Friday, November 25, 2011

Advent 1 - Mark's apocalypse

Advent 1 - Mark
Sunday, November 27

Mark 13.24-37

But in those days, after that suffering, the sun will be darkened... (Mark 13.24)

This odd selection from the gospel of Mark is sometimes described as “the little apocalypse.” Responding to desperate times in the first century, the writer of Mark’s gospel recycled the apocalyptic imagery of the sun, the heavens and the “Son of Man” from Isaiah (13.19, 34.4), Joel (2.10, 3.4, 4.15) Ezekiel (32.7, 8) and Daniel (7.13).

Apocalyptic literature arises out of hopeless situations, times of oppression when people are suffering under wicked leaders who have no regard for God’s reign. The desperation of first-century followers of Jesus is expressed as the cosmos breaking apart (13.24). The hope is, that when the world seems to be coming to an end, God breaks in to set things right (the coming of the Son of Man).

The author of Daniel was probably writing during the Seleucid empire’s oppression of the Jews, when it was illegal even to own a copy of the Torah. For the readers of Mark’s gospel in 70 CE, the oppressors were the Romans, who had ruthlessly put down the Jewish revolt and totally destroyed Jerusalem—Rome’s final response to persistent attempts by Jewish re
volutionaries to overthrow the Roman occupation.

Apocalyptic writing expresses a dualistic worldview—the ultimate battle between good and evil. Direct intervention by God is the only hope.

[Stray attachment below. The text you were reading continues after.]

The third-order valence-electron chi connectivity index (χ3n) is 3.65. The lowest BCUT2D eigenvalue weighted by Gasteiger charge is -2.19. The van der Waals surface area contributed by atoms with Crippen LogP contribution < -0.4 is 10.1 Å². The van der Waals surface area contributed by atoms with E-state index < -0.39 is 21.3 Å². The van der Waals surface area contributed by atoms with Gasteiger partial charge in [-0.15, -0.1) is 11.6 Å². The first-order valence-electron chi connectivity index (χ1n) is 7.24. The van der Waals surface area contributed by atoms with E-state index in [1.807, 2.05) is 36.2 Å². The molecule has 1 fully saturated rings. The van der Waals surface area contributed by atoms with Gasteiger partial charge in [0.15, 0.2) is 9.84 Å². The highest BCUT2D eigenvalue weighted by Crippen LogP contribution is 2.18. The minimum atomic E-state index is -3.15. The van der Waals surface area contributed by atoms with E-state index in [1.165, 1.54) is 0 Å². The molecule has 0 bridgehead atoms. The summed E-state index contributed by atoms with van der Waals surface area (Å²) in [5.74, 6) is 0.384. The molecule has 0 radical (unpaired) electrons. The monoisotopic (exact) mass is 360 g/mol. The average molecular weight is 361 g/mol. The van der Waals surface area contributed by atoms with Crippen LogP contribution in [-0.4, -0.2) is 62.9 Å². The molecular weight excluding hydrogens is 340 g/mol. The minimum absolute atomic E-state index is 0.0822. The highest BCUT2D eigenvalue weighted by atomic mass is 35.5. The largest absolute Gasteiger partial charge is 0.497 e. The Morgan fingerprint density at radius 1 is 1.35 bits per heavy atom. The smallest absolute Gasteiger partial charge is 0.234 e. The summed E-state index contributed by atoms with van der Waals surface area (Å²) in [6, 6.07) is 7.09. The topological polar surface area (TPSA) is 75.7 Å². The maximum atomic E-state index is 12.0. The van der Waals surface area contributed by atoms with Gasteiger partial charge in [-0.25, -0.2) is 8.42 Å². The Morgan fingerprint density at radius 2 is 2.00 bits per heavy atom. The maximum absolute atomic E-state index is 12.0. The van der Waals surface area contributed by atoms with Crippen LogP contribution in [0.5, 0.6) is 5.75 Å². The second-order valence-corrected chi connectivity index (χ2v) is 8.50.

These predictions in Mark remind me of the “Arab Spring” and the “Occupy” movement here in the US. People tolerate a certain level of suffering—it can go on for years. But eventually the pressure builds and their frustrations explode into the streets.

There is much promise in the ideals of the protesters in Tahrir Square, but the reality of the new government has not matched the expectations of the crowds [Our Egyptian guide Bishoy sent a text to Pastor Paul Rowold today that he is there with the crowds-see my photo of him in Abu Simbel in October]. And so it has always been with governments. Power so easily corrupts.

When I see Israel’s security wall meandering through a Palestinian farmer’s olive grove in Bethlehem, it’s easy to blame the Israelis for the misery of the Palestinians. It’s convenient to put everything into two categories, the good guys and the bad guys. But casting the Israelis as the bad guys does not explain the reality of life on the ground.

There are good guys on both sides—Jewish peacemakers who protest Palestinian evictions and lawyers who press for Palestinian equal rights. And there are non-violent protesters in Palestinian villages, standing in the path of the bulldozers clearing the way for the wall. And there are bad guys on both sides—the Israeli soldiers who beat Palestinian children and falsely accuse them of throwing stones, and Palestinian leaders who use public funds or bribes to buy a Mercedes or build themselves mansions in Ramallah.

In our soundbite culture, it is tempting to simplify the conflict and cast the characters as good or evil. Judging is easy and quick—we can admire our cleverness and be smug about our wisdom. But peacemaking—reconciliation—takes more work.

God of the new creation, we pray for those who work for justice and peace—in Israel and Palestine, in Egypt, in Libya, in Afghanistan, in the US and in all the troubled parts of your world. As they stand in solidarity with those who are suffering, give them hope and courage. Give us all wisdom and discerning hearts so that we recognize injustice, and give us all the courage to speak out. Amen.

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